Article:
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Osteoporos Int. 2018 Dec;29(12):2771-2779. doi: 10.1007/s00198-018-4697-0. Epub 2018 Sep 19.

Impact of prescription drugs on second fragility fractures among US Medicare patients.

Author information

1
The Dartmouth Institute for Health Policy and Clinical Practice, Lebanon, NH, USA. Jeffrey.C.Munson@hitchcock.org.
2
Department of Medicine, Geisel School of Medicine at Dartmouth, Lebanon, NH, USA. Jeffrey.C.Munson@hitchcock.org.
3
Department of Medicine, Dartmouth-Hitchcock Medical Center, One Medical Center Drive, Suite 5C, Lebanon, NH, 03756, USA. Jeffrey.C.Munson@hitchcock.org.
4
The Dartmouth Institute for Health Policy and Clinical Practice, Lebanon, NH, USA.
5
Department of Medicine, Geisel School of Medicine at Dartmouth, Lebanon, NH, USA.
6
Department of Internal Medicine, University of Michigan Medical School, Ann Arbor, MI, USA.
7
Institute for Health Policy and Innovation, University of Michigan, Ann Arbor, MI, USA.
8
Department of Orthopaedic Surgery, Dartmouth-Hitchcock Medical Center, Lebanon, NH, USA.
9
School of Health and Rehabilitation Sciences, University of Pittsburgh, Pittsburgh, PA, USA.
10
Department of Biomedical Data Science, Geisel School of Medicine at Dartmouth, Lebanon, NH, USA.

Abstract

Drugs that increase the risk of fracture are commonly prescribed to survivors of a fragility fracture. This study shows that starting new high-risk medications after fracture increases the risk of a second, potentially preventable fracture. For most drug classes, however, it is safe to continue medications taken before the fracture.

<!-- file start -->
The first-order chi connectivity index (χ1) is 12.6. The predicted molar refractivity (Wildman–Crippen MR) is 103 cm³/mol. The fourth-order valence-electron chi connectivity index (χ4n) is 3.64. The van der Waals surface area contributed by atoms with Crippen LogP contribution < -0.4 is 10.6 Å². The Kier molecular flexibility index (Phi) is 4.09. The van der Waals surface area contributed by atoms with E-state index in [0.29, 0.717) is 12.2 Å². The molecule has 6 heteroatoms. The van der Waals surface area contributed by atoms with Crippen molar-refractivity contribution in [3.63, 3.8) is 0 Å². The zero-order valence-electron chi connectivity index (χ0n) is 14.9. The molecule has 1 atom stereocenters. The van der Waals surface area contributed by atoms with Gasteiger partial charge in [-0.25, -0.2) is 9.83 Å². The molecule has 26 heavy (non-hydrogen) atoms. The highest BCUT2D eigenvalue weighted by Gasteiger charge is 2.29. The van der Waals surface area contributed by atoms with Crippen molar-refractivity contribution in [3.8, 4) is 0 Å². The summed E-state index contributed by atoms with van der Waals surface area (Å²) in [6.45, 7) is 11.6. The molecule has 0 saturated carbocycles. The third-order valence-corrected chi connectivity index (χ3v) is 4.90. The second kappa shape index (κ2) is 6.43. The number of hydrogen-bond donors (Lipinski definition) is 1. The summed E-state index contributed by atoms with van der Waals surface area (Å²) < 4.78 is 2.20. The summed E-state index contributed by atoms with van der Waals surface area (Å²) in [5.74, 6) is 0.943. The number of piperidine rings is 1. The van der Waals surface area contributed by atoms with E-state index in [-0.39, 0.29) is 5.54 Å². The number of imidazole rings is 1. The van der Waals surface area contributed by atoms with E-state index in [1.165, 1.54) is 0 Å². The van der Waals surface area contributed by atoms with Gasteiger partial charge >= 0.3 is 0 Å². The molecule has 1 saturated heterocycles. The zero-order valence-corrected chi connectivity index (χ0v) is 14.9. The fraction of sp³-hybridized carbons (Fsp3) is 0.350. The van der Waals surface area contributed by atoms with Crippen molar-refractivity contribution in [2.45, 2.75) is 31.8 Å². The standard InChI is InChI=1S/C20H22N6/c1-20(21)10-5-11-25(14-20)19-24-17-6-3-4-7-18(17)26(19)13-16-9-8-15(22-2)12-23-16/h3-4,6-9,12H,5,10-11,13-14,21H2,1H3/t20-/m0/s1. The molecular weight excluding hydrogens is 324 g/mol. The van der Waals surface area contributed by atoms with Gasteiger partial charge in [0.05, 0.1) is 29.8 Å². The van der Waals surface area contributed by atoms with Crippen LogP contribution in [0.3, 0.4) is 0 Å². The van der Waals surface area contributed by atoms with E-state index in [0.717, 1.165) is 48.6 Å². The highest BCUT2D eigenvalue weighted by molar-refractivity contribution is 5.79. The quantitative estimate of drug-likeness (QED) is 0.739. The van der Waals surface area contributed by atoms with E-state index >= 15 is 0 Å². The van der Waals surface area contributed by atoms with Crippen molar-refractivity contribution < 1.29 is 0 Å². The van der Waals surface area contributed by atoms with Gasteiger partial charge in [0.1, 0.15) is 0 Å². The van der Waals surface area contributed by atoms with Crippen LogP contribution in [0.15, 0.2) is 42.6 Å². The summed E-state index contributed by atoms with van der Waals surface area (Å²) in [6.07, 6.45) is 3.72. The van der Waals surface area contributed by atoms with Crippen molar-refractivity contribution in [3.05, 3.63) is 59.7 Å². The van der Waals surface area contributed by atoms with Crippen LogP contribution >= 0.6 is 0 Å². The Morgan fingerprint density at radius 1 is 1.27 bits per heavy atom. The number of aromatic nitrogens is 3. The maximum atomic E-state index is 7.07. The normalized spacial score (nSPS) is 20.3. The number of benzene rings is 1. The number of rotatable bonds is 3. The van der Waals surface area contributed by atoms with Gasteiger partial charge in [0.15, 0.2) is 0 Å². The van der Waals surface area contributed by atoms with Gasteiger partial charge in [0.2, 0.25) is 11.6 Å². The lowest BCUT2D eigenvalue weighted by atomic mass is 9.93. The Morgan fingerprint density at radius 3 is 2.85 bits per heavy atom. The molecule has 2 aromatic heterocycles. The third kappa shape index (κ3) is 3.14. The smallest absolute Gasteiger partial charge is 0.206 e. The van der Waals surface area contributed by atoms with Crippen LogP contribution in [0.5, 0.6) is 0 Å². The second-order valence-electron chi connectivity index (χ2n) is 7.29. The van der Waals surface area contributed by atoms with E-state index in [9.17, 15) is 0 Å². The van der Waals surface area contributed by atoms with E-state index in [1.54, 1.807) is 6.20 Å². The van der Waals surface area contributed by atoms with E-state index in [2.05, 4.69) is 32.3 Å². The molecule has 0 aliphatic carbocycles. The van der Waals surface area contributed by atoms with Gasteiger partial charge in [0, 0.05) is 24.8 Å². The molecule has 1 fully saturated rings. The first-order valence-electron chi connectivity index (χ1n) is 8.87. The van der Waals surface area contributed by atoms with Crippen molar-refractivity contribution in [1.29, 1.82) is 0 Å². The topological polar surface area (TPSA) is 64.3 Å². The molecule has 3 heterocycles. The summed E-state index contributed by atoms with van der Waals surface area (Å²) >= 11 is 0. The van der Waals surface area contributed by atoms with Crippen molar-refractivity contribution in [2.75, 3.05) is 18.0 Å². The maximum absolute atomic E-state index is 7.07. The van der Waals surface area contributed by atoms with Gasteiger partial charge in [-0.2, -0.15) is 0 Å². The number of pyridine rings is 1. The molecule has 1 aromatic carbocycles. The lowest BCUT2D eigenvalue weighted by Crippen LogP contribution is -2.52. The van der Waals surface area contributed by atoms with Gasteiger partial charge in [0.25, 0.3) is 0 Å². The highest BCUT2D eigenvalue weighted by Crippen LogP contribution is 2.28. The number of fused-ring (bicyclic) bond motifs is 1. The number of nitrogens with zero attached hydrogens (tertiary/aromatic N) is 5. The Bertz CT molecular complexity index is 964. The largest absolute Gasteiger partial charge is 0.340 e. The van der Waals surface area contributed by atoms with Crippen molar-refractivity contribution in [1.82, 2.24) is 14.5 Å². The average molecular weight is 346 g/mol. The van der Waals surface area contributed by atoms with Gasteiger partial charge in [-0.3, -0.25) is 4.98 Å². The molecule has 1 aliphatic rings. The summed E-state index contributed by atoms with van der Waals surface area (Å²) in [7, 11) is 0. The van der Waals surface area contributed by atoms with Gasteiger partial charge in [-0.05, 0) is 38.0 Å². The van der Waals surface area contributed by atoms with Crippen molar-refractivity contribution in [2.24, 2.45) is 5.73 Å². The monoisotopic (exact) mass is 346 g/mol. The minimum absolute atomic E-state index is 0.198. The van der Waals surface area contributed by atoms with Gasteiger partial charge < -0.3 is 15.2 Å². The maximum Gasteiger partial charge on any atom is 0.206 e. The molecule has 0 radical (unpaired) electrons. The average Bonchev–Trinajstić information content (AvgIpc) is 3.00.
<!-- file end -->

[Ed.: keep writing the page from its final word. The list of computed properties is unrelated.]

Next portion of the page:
INTRODUCTION:

Most patients who survive a fragility fracture are subsequently exposed to prescription drugs that have been linked to increased fracture risk. This study was designed to quantify the extent to which current prescribing practices result in potentially preventable second fractures.

METHODS:

We analyzed a cohort of 138,526 Medicare beneficiaries who returned to the community after a fragility fracture. Post-fracture drug use was defined using retail pharmacy fills. The risk of second fracture associated with individual drug classes was analyzed using Cox proportional hazard models. Data were further analyzed to determine whether there is a difference in risk between continuing previous therapy and initiating new therapy after fracture.

RESULTS:

Many drug classes previously identified as increasing fracture risk were not associated with increased fracture risk in this cohort. Discontinuing therapy at the time of fracture was only beneficial for patients taking selective serotonin reuptake inhibitors; however, initiating therapy in previous non-users increased second fracture risk for five classes of drugs (selective serotonin reuptake inhibitors, tricyclic antidepressants, antipsychotics, proton pump inhibitors, and non-benzodiazepine hypnotics).

CONCLUSION:

Discontinuing high-risk drugs after fracture was not generally protective against subsequent fractures. Preventing the addition of new medications may result in greater improvements in post-fracture care.

KEYWORDS:

Medicare; Osteoporosis; Pharmacoepidemiology; Second fracture

PMID:
30232537
PMCID:
PMC6277051
[Available on 2019-12-01]
DOI:
10.1007/s00198-018-4697-0

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